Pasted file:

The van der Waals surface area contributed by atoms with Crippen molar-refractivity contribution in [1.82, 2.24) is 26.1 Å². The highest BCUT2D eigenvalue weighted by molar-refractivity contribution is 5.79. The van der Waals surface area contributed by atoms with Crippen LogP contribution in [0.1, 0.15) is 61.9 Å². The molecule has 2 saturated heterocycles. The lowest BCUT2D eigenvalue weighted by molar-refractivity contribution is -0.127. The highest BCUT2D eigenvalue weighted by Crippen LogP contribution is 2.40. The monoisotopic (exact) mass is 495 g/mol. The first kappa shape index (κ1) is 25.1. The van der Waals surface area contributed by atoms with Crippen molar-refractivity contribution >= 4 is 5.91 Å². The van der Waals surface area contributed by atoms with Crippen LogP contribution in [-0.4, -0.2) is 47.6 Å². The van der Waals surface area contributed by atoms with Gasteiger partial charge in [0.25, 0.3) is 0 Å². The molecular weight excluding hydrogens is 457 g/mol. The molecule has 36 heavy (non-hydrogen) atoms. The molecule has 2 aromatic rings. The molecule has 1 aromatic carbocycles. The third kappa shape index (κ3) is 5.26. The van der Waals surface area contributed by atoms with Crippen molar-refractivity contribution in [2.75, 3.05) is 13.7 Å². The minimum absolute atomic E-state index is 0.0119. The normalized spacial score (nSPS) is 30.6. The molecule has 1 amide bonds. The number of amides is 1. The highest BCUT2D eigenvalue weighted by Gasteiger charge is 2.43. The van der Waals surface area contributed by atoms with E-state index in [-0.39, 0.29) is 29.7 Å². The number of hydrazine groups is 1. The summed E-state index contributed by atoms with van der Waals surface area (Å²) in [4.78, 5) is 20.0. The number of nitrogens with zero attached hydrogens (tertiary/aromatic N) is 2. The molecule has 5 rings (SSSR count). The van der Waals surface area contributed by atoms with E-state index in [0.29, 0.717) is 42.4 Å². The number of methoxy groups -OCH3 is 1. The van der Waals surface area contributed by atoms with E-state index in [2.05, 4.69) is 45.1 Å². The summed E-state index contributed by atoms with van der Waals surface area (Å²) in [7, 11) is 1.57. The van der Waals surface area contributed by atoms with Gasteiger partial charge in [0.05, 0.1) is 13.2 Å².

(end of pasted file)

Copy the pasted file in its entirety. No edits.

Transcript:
The van der Waals surface area contributed by atoms with Crippen molar-refractivity contribution in [1.82, 2.24) is 26.1 Å². The highest BCUT2D eigenvalue weighted by molar-refractivity contribution is 5.79. The van der Waals surface area contributed by atoms with Crippen LogP contribution in [0.1, 0.15) is 61.9 Å². The molecule has 2 saturated heterocycles. The lowest BCUT2D eigenvalue weighted by molar-refractivity contribution is -0.127. The highest BCUT2D eigenvalue weighted by Crippen LogP contribution is 2.40. The monoisotopic (exact) mass is 495 g/mol. The first kappa shape index (κ1) is 25.1. The van der Waals surface area contributed by atoms with Crippen molar-refractivity contribution >= 4 is 5.91 Å². The van der Waals surface area contributed by atoms with Crippen LogP contribution in [-0.4, -0.2) is 47.6 Å². The van der Waals surface area contributed by atoms with Gasteiger partial charge in [0.25, 0.3) is 0 Å². The molecular weight excluding hydrogens is 457 g/mol. The molecule has 36 heavy (non-hydrogen) atoms. The molecule has 2 aromatic rings. The molecule has 1 aromatic carbocycles. The third kappa shape index (κ3) is 5.26. The van der Waals surface area contributed by atoms with Crippen molar-refractivity contribution in [2.75, 3.05) is 13.7 Å². The minimum absolute atomic E-state index is 0.0119. The normalized spacial score (nSPS) is 30.6. The molecule has 1 amide bonds. The number of amides is 1. The highest BCUT2D eigenvalue weighted by Gasteiger charge is 2.43. The van der Waals surface area contributed by atoms with E-state index in [-0.39, 0.29) is 29.7 Å². The number of hydrazine groups is 1. The summed E-state index contributed by atoms with van der Waals surface area (Å²) in [4.78, 5) is 20.0. The number of nitrogens with zero attached hydrogens (tertiary/aromatic N) is 2. The molecule has 5 rings (SSSR count). The van der Waals surface area contributed by atoms with E-state index in [0.29, 0.717) is 42.4 Å². The number of methoxy groups -OCH3 is 1. The van der Waals surface area contributed by atoms with E-state index in [2.05, 4.69) is 45.1 Å². The summed E-state index contributed by atoms with van der Waals surface area (Å²) in [7, 11) is 1.57. The van der Waals surface area contributed by atoms with Gasteiger partial charge in [0.05, 0.1) is 13.2 Å².